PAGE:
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From spontaneous motor activity to coordinated behaviour: a developmental model.

Marques HG, Bharadwaj A, Iida F - PLoS Comput. Biol. (2014)

Bottom Line: Our model is tested in a simulated musculoskeletal leg actuated by six muscles arranged in a number of different ways.Hopping is used as a case study of coordinated behaviour.In addition, our results show that our model can naturally adapt to different morphological changes and perform behavioural transitions.

View Article: PubMed Central - PubMed

Affiliation: Dept. of Mechanical and Process Engineering, ETH, Zurich, Switzerland.

ABSTRACT
In mammals, the developmental path that links the primary behaviours observed during foetal stages to the full fledged behaviours observed in adults is still beyond our understanding. Often theories of motor control try to deal with the process of incremental learning in an abstract and modular way without establishing any correspondence with the mammalian developmental stages. In this paper, we propose a computational model that links three distinct behaviours which appear at three different stages of development. In order of appearance, these behaviours are: spontaneous motor activity (SMA), reflexes, and coordinated behaviours, such as locomotion. The goal of our model is to address in silico four hypotheses that are currently hard to verify in vivo: First, the hypothesis that spinal reflex circuits can be self-organized from the sensor and motor activity induced by SMA. Second, the hypothesis that supraspinal systems can modulate reflex circuits to achieve coordinated behaviour. Third, the hypothesis that, since SMA is observed in an organism throughout its entire lifetime, it provides a mechanism suitable to maintain the reflex circuits aligned with the musculoskeletal system, and thus adapt to changes in body morphology. And fourth, the hypothesis that by changing the modulation of the reflex circuits over time, one can switch between different coordinated behaviours. Our model is tested in a simulated musculoskeletal leg actuated by six muscles arranged in a number of different ways. Hopping is used as a case study of coordinated behaviour. Our results show that reflex circuits can be self-organized from SMA, and that, once these circuits are in place, they can be modulated to achieve coordinated behaviour. In addition, our results show that our model can naturally adapt to different morphological changes and perform behavioural transitions.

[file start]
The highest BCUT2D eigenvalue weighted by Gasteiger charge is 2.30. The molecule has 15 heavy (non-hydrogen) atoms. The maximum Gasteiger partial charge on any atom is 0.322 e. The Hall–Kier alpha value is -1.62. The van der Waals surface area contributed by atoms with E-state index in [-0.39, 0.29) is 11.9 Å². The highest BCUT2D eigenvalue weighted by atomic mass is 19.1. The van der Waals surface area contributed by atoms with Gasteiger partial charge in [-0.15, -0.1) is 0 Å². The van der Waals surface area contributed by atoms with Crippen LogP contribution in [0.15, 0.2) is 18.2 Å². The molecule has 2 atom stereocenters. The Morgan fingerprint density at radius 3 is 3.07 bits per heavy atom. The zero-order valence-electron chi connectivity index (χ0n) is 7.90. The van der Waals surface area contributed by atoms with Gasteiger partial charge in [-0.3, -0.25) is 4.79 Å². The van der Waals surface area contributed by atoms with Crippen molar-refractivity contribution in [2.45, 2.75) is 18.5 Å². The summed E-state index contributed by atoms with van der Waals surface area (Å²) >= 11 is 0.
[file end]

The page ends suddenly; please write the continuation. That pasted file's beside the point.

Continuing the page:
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The learning framework.1) Spontaneous motor activity stimulates the motor system and 2) causes the muscles to contract. 3) The generated forces are propagated through the musculoskeletal system (and the environment) and induce sensor stimulation in the primary () and secondary () spindle afferent fibers. 4) The correlation between the sensor and motor signals is used to self-organize the reflex networks,  and  which mediate the connectivity of afferents  and  respectively. 5) The reflex circuits are modulated from supraspinal systems using gains  and  which independently scale the reflex networks  and  respectively.